According to the principles of a low-carbohydrate or ketogenic diet, which fruits are the most and least recommended to eat? Here’s a quick overview of the details: Most forest fruits should be consumed in moderation, as they are naturally sweet (and full of sugar).
Check out the guide below for more information. On the left, there are options that indicate a lower carbohydrate content.
The percentage of digestible carbohydrates, or net carbohydrates, is represented by all numbers (fibre is not included). This means that 100 grams of forest fruit (roughly three handfuls) will contain a specific number of carbohydrate grams.
On a raw, low-carbohydrate diet, small amounts of raspberries, blackberries, and strawberries can be consumed. In theory, however, you can eat any type of forest fruit if you follow the principles of a less restrictive low-carbohydrate diet.
Blueberries have a higher carbohydrate content, so eat them sparingly and in small amounts if you’re on a strict low-carbohydrate diet.
As you can see, all fruits have a high carbohydrate content (mostly in the form of sugar). Fruit is sweet because of this! Nature’s candy is fruit.
A medium-sized apple (150 g) might have about a dozen grams of carbohydrate in it.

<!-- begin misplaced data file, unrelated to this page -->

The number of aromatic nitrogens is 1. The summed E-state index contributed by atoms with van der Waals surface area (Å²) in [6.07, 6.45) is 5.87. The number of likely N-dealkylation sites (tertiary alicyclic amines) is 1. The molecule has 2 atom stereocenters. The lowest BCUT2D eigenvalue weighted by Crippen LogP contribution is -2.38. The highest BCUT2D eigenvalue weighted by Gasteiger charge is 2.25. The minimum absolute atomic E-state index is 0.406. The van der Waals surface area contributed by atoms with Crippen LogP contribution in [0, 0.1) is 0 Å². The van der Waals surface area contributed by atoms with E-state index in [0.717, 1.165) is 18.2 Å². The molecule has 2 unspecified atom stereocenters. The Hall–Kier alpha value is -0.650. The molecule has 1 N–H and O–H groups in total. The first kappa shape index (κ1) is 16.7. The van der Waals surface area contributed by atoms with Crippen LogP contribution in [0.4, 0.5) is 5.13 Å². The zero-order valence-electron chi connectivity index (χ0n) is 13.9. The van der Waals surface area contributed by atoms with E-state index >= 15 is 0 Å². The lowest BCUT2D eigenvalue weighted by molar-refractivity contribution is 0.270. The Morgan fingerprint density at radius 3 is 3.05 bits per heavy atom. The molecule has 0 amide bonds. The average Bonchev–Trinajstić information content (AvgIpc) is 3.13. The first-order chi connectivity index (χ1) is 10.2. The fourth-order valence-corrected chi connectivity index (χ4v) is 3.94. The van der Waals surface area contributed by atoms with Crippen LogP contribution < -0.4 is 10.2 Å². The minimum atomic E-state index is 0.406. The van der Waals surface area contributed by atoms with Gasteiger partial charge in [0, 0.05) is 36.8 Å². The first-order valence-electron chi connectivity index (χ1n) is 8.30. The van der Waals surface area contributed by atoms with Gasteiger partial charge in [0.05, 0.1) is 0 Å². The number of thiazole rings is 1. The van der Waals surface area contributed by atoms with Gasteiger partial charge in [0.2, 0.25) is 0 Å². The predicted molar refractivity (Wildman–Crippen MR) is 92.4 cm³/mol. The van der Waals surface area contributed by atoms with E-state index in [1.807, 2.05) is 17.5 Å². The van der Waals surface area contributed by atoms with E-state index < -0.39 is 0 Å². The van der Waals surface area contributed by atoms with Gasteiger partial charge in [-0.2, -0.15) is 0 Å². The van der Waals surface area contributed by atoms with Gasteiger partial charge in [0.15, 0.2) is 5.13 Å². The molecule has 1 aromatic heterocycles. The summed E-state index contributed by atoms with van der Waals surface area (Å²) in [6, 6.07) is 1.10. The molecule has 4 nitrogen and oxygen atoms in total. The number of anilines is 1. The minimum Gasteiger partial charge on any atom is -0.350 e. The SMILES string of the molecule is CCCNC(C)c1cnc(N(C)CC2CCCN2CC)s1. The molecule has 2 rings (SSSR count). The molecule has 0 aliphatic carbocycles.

If you follow the principles of a ketogenic and strictly low-carb diet (less than 20 grams of carbs per day), you’ll probably prefer to switch from fruit to forest fruit, or simply pick a small fruit every now and then, such as a plum or a few cherries.
Even on a moderately low-carbohydrate diet (20-50g per day), fruit should be limited to no more than once per day. If fruits are your primary source of carbohydrate on a low-carbohydrate diet (50-100g per day), you can juice two or three fruits per day.
The fruits with the highest carbohydrate content are grapes and bananas, as shown in the attached image.
Let’s say you want to eat a fruit (or some forest fruit) once in a while while keeping your carbohydrate intake low. So, what kind of fruit is the best option?
The best options are listed below, ranked by net carbohydrate grammes per serving (one medium-sized fruit or half a cup).
A medium-sized orange contains around 15 g of carbohydrate, an apple contains around 18 g, and a medium-sized banana contains around 25 g.
Keep in mind, however, that the fruit is still superior to many other store-bought snacks, such as muffins and sweets. Fruits (including bananas) contain far fewer carbohydrates than sweet snacks.
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